ECOM Position Paper Trans 2017 engHuman Rights and Health of Trans* People

in Eastern Europe and Central Asia

Position Paper

 

On the International Day of Transgender Visibility 2017, the Eurasian Coalition on Male Health (ECOM) declares its position on human rights and health of trans*[1] people.

 

We stand beside trans* people around the world and especially in Eastern Europe and Central Asia. Trans * people are inseparable part of us and we work together to achieve our mission.

We recognize the diversity of trans* people and gender identities or a preference for not having any identity, and we respect the right of everyone to self-determination of gender and sexuality.

We recognize that trans* people are an especially vulnerable group, subject to stigmatization, discrimination and human rights violations, particularly related to their access to health services.

 

Trans* people from Eastern Europe and Central Asia still remain invisible to the general public and to health programs in our region.

  • The problem of constant violation of trans* people’s human rights rarely become a priority on the agenda of human rights and health organizations.
  • There is very little research done on trans* people.
  • The service providers don’t take the specifics into account; trans-feminine people are included in MSM programs, while trans-masculine people who have sex with men are excluded from prevention programs even to a greater extent.
  • Stigma impedes possible self-organization of trans* people and, as a result, their voices are left unheard and the resources aren’t sufficient to build capacity of their community.

 

We recognize the grave problem of legislative gaps impeding the legal recognition and implementation of human rights, which includes, but is not limited to the following issues:

  • The right to self-determination of gender identity is not ensured in the national legislation.
  • Absence of regulations to make changes to official documents to confirm a person’s gender identity. Regulations requiring surgical interventions (sterilization) for the legal recognition of gender, as well as unclearly formulated regulations, giving the freedom to interpret them at one’s will.
  • Identification documents don’t adequately reflect gender identity, which results in limited access to a range of services, such as health and education, as well as employment and voting processes.
  • Absence of laws and regulations ensuring the effective provision of gender-affirmative services and care.
  • Absence of anti-discrimination laws ensuring equal rights to work and education, parental rights, equal rights to marriage and adoption.
  • Criminalization and stigmatization of sex work, which can be a possible source of income, especially for trans* women.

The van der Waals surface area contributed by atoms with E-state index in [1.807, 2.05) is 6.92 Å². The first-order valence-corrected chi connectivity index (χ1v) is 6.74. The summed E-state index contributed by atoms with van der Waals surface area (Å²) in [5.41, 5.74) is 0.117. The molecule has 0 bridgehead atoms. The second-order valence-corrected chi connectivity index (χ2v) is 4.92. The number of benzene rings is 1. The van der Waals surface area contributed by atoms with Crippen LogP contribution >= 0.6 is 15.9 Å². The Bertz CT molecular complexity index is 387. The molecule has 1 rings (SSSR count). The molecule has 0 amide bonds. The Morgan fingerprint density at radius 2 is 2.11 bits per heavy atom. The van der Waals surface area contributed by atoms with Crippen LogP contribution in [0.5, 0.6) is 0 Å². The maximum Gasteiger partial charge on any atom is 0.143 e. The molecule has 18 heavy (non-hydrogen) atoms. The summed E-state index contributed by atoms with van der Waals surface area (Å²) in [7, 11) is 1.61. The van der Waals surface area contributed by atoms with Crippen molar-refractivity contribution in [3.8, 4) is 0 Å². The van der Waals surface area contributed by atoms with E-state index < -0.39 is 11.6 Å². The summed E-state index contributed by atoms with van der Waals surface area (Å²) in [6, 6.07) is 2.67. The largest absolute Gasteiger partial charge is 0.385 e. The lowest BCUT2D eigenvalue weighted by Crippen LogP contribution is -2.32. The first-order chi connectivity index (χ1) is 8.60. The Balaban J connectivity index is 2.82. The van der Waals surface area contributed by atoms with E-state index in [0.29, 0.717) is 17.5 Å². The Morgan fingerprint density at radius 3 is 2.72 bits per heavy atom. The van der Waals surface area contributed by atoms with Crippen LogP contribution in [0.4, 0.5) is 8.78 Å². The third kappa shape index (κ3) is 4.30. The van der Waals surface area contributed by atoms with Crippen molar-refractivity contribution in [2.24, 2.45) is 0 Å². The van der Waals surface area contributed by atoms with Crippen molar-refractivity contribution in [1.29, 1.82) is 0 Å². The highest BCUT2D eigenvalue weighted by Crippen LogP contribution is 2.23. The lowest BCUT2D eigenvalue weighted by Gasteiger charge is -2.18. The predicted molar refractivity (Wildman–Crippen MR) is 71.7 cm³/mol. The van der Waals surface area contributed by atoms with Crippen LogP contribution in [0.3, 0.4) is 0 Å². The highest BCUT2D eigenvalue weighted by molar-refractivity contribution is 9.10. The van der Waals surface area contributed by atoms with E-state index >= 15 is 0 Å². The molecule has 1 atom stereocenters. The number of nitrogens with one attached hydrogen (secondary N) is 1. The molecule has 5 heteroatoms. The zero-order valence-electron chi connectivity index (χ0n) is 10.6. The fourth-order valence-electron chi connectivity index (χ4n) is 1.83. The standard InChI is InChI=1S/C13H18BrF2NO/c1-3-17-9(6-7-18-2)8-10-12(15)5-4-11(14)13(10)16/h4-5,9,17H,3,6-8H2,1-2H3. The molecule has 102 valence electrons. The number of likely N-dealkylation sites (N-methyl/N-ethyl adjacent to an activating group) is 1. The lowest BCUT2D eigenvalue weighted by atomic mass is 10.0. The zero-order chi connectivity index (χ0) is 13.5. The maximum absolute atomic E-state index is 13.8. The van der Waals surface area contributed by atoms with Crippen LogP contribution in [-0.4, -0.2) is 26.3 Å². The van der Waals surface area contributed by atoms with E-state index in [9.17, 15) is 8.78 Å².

• Some countries in the region still criminalize same-sex relationships.

 

We recognize the particular vulnerability of trans* people to HIV and the following factors that contribute to this vulnerability:

  • Transphobia and a very low understanding of the challenges trans* people face in health care and HIV services.
  • Violence against trans* people.
  • Involvement in sex work and unprotected sex.

 

We emphasize program gaps in health care, including HIV-related services:

  • Pathologization of trans * people. Transgender identity is still defined as a mental illness, which infringes an independent decision-making process for trans* people. Trans* people are treated as mentally ill in some countries.
  • No assessment of trans* people health needs, including in HIV-related services, insufficient research data on EECA in general.
  • Lack of HIV prevention and treatment services focused on trans* people.
  • Failure to present the data on trans* people, when in HIV projects, trans* people are considered the same target group as MSM or are not included into target groups altogether.
  • Lack of activities to train and raise their awareness of healthcare staff.
  • Insufficient systematic research in impact of hormone therapy on the risks of HIV infection and transmission, drug interactions, other health effects, as well as the exclusion of trans* men from testing of biomedical HIV prevention tools.
  • Violation of reproductive rights, including the requirement to prove one’s sterility to change the gender marker in the identity documents.
  • Lack of free access to gender-affirmative procedures and surgery for those who need it.
  • Failure to recognize trans* people as experts by the medical community, which obviously makes any consultations or interactions with local trans* communities impossible.

 

We recognize other rarely addressed challenges that trans* people face:

  • Clinical depression with suicide attempts.
  • Dependence and use of drugs and alcohol.
  • Sexually transmitted diseases.

 

We recognize the high vulnerability of trans* people living in such special conditions as:

  • Prisons, psychiatric clinics, refugee camps and other closed settings.

 

Taking into account these key challenges, the Eurasian Coalition on Male Health (ECOM) reaffirms its commitment to promote:

  • Health of trans* people and realization of their human rights.
  • Mobilization and strengthening of the trans* community.
  • Cooperation and solidarity between trans* people and other communities vulnerable to HIV.
  • Better understanding of trans* people’s needs and improve legislation to ensure equality, respect for human rights and dignity of trans* people.

 

[1] In this document, the term trans* is used to describe transgender people, nonbinary and gender nonconforming people, including (but not limited to) transgender, transsexual, gender queer, bi-gender, agender, etc. This corresponds to the terminology adopted by GATE, Global Action for Trans * Equality (www.transactivists.org).

 

Download the Position Paper as pdf file:

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